My clothing and accessories are the embodiment of where modern fashion is going, and I think I am the embodiment of a huge revolution in the fashion industry with the type of designers that are coming out there. The designers that I admire are young, modern women that are creating clothing for their community and I think that’s absolutely something I can access.
Was there ever a moment where you thought to yourself, “I might not win this thing” as you were standing on that stage? What’s that beat like right before Heidi says, “You’ve won ‘Project Runway'"?
GJ: I just kept visualizing me winning. I am a firm, firm believer in the power of thought and the law of attraction and visualization. For me, I knew I wanted it. It was just a matter of visualizing how it was going to happen, and it did, and it made a huge difference.
With the two-hour finale and Season 8 reunion special featuring all 17-designers a little over a week away (October 28 at 9 pm et/pt), we're bursting at the seams with anticipation!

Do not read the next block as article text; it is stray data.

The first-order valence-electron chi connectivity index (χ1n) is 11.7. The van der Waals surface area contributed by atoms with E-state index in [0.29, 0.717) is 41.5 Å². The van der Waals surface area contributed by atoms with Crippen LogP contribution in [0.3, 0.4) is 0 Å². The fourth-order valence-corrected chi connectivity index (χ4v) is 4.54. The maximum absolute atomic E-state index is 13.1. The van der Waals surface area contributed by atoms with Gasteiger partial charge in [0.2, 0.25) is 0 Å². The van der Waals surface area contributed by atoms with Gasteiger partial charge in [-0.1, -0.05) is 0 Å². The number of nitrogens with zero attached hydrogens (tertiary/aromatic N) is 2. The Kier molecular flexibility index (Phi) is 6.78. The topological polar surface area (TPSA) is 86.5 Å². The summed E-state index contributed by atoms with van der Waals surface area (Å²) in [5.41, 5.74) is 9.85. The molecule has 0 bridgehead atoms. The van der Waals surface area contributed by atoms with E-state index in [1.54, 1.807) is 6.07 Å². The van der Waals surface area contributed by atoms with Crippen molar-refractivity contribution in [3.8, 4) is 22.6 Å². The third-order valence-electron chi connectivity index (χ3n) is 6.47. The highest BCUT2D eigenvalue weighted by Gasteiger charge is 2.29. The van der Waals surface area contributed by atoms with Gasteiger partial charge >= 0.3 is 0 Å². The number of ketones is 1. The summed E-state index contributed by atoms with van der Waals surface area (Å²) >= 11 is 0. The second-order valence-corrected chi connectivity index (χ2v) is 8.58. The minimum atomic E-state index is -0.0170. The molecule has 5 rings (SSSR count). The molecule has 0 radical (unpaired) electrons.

The day after the winner is announced, the finale collections that walked the runway at New York Fashion Week from the top designers will go on sale, starting at 9 am pt on October 29.
The sale will only last for 72 hours, and once each one-of-a-kind piece is gone, it's gone forever! Sign up now for access to this exclusive "Project Runway" Season 8 private sale event to get your very own runway-ready design.
Watch the Finale, Part 1 preview now, and tune in this Thursday at 9 pm et/pt to find out who the final three heading to Lincoln Center will be: